The Long and Short of It : The Madcap History of the Skirt
From its simple beginnings as a unisex body wrap to its bold march forward as an iconic symbol of femininity to a haute couture fashion statement, the skirt has had a perilous journey--one day subject to accolades, the next ridicule, and even coming under fire before the Supreme Court. Cultural icon, garment of personal expression, verb or slur, the significance of the skirt is grander than merely serving as an article of clothing.Through the years, skirts have been both liberating and restricting, inspiring and exasperating. Skirts transcend mere fashion, serving as barometers of the cultural zeitgeist. The Long and Short of It will humorously detail the evolution of the skirt and the women (and men) who wore them. Loosely divided by different skirts (the bustle, the hobble, the pencil skirt, the peasant skirt, miniskirt, etc.), the book will chronologically cover ancient times, pre-twentieth century, World War I, the flapper era, Hollywood years, World War II, rock n' roll, free love, women's lib, the Power Decade, and several others. The Long and Short of It will will feature: the relationship between women's salaries and their hemlinesthe history of the skirt through the changing wardrobe of America's first ladiesreligious references to the sacred nature of skirtsnineteenth century fashion tipslaws protecting women and their skirtsThe change in censorship of women's legs--by the length of Jane's skirt in classic Tarzan filmscrazy cases brought to court involving women's skirts--including a 2004 case of a woman lawyer barred from a courtroom by a judge--for wearing trousersSnappy and fun, with two-color illustrations and amusing quotes and sidebars, this sassy history from famed book packagers becker&mayer! is the perfect combination of history, fashion, and culture.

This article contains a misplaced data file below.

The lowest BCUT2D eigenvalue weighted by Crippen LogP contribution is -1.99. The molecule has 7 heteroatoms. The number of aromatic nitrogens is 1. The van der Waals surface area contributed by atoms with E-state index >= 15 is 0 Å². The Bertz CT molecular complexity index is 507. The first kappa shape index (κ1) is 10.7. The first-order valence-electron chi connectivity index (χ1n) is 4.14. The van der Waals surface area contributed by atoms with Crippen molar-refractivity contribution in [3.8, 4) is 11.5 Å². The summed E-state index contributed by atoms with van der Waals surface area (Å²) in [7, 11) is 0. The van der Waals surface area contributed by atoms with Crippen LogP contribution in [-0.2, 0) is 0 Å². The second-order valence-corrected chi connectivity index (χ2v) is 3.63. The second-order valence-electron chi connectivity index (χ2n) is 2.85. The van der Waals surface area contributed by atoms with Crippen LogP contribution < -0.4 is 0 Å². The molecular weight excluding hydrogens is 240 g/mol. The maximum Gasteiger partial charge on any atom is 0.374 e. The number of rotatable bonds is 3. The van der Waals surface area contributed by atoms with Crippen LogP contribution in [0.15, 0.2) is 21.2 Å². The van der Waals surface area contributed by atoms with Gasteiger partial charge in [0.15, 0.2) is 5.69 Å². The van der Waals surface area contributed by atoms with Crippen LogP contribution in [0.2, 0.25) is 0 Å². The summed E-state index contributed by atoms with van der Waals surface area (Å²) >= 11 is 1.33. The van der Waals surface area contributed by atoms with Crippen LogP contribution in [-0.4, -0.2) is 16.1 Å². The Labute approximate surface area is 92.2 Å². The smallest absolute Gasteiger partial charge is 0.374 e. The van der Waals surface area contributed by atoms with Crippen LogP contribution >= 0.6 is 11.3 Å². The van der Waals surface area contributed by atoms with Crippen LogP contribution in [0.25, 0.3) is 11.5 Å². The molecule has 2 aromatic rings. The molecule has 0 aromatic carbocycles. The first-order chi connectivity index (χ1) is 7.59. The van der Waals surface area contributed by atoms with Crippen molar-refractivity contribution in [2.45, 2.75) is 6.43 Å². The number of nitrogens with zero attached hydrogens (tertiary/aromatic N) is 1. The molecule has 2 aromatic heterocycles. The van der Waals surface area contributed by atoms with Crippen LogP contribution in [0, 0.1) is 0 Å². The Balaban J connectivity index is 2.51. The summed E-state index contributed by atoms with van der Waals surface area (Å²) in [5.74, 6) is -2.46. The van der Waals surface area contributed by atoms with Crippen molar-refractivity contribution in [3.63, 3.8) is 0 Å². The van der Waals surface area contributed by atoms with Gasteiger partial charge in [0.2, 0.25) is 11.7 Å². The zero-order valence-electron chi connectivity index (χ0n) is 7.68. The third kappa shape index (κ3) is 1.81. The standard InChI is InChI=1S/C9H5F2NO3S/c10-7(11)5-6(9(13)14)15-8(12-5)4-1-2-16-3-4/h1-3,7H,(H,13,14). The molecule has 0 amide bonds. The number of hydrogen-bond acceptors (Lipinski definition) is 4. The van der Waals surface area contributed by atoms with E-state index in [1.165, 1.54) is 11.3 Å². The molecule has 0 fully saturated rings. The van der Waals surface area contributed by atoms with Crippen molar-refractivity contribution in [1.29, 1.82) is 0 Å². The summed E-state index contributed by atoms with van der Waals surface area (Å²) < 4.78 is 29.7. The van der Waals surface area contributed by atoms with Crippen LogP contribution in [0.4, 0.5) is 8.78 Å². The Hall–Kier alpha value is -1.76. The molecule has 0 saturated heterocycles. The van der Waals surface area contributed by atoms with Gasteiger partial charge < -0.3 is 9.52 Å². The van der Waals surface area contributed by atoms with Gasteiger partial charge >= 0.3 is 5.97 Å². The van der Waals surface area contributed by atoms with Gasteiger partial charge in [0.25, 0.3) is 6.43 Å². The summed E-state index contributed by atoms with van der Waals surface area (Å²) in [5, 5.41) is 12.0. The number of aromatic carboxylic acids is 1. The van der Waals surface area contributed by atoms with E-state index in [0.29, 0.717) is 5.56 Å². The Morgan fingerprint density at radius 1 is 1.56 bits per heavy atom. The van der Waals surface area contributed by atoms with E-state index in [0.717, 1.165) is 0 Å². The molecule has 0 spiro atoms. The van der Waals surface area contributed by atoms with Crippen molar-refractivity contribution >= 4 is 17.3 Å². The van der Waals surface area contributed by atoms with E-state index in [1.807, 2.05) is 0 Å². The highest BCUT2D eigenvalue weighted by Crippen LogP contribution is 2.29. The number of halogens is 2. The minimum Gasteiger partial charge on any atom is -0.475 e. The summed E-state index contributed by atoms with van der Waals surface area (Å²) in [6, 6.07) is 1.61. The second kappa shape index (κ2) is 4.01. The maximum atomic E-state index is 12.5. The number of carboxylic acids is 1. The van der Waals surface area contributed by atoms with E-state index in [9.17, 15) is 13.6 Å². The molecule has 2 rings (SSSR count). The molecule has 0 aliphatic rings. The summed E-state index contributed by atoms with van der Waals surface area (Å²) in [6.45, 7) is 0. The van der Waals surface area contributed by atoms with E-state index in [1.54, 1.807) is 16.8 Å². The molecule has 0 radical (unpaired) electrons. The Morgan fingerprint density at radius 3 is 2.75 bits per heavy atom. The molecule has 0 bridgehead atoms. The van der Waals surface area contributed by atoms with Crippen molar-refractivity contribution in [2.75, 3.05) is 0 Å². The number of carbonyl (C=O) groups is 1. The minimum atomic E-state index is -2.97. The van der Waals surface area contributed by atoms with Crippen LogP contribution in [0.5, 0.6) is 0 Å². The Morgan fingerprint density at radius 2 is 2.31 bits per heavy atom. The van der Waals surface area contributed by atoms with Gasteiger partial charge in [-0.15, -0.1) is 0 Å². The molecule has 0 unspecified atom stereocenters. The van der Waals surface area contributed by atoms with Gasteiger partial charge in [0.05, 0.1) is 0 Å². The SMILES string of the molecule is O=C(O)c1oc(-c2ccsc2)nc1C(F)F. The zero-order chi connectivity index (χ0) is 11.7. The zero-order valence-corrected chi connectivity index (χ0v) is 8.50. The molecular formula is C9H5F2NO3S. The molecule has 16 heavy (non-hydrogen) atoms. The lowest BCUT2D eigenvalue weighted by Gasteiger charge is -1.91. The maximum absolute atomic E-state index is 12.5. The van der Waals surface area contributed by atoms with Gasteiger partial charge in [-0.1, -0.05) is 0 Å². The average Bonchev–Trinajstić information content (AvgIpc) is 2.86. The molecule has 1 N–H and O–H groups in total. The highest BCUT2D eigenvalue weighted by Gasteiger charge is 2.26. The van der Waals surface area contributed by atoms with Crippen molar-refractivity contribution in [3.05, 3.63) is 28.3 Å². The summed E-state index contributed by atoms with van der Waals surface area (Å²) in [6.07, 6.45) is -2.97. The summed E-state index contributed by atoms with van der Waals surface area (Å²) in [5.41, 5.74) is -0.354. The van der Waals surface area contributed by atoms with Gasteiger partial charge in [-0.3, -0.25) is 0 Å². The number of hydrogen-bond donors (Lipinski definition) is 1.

- Paperback | 176 pages
- 104.1 x 162.6 x 15.2mm | 204.12g
- 01 Feb 2007
- Harper Paperbacks
- New York, NY, United States
"Peppered with full color illustrations and fun details...rising hemlines, shifting silhouettes and changing fabrics tell a cultural story."--Seattle Magazine